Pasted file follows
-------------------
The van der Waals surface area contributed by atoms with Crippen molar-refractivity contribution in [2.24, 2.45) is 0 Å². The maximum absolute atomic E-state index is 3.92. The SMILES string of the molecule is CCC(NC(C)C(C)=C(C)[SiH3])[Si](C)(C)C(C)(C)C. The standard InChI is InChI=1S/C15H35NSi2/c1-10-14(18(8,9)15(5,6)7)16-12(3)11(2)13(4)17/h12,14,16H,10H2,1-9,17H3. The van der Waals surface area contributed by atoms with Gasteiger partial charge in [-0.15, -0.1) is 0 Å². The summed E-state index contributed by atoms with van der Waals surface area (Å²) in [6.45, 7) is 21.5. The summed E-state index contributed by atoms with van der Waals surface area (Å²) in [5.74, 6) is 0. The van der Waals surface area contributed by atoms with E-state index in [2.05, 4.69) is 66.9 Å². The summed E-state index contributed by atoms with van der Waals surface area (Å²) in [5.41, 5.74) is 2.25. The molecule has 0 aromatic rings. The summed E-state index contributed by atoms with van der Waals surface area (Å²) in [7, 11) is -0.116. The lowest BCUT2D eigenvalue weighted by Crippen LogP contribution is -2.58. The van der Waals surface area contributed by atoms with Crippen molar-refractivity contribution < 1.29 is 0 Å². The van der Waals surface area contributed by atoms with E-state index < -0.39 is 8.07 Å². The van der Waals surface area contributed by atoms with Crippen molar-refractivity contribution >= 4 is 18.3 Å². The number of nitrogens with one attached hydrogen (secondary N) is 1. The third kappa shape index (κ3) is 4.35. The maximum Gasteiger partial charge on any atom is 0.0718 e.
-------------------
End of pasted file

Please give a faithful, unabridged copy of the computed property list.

The van der Waals surface area contributed by atoms with Crippen molar-refractivity contribution in [2.24, 2.45) is 0 Å². The maximum absolute atomic E-state index is 3.92. The SMILES string of the molecule is CCC(NC(C)C(C)=C(C)[SiH3])[Si](C)(C)C(C)(C)C. The standard InChI is InChI=1S/C15H35NSi2/c1-10-14(18(8,9)15(5,6)7)16-12(3)11(2)13(4)17/h12,14,16H,10H2,1-9,17H3. The van der Waals surface area contributed by atoms with Gasteiger partial charge in [-0.15, -0.1) is 0 Å². The summed E-state index contributed by atoms with van der Waals surface area (Å²) in [6.45, 7) is 21.5. The summed E-state index contributed by atoms with van der Waals surface area (Å²) in [5.74, 6) is 0. The van der Waals surface area contributed by atoms with E-state index in [2.05, 4.69) is 66.9 Å². The summed E-state index contributed by atoms with van der Waals surface area (Å²) in [5.41, 5.74) is 2.25. The molecule has 0 aromatic rings. The summed E-state index contributed by atoms with van der Waals surface area (Å²) in [7, 11) is -0.116. The lowest BCUT2D eigenvalue weighted by Crippen LogP contribution is -2.58. The van der Waals surface area contributed by atoms with Crippen molar-refractivity contribution < 1.29 is 0 Å². The van der Waals surface area contributed by atoms with E-state index < -0.39 is 8.07 Å². The van der Waals surface area contributed by atoms with Crippen molar-refractivity contribution >= 4 is 18.3 Å². The number of nitrogens with one attached hydrogen (secondary N) is 1. The third kappa shape index (κ3) is 4.35. The maximum Gasteiger partial charge on any atom is 0.0718 e.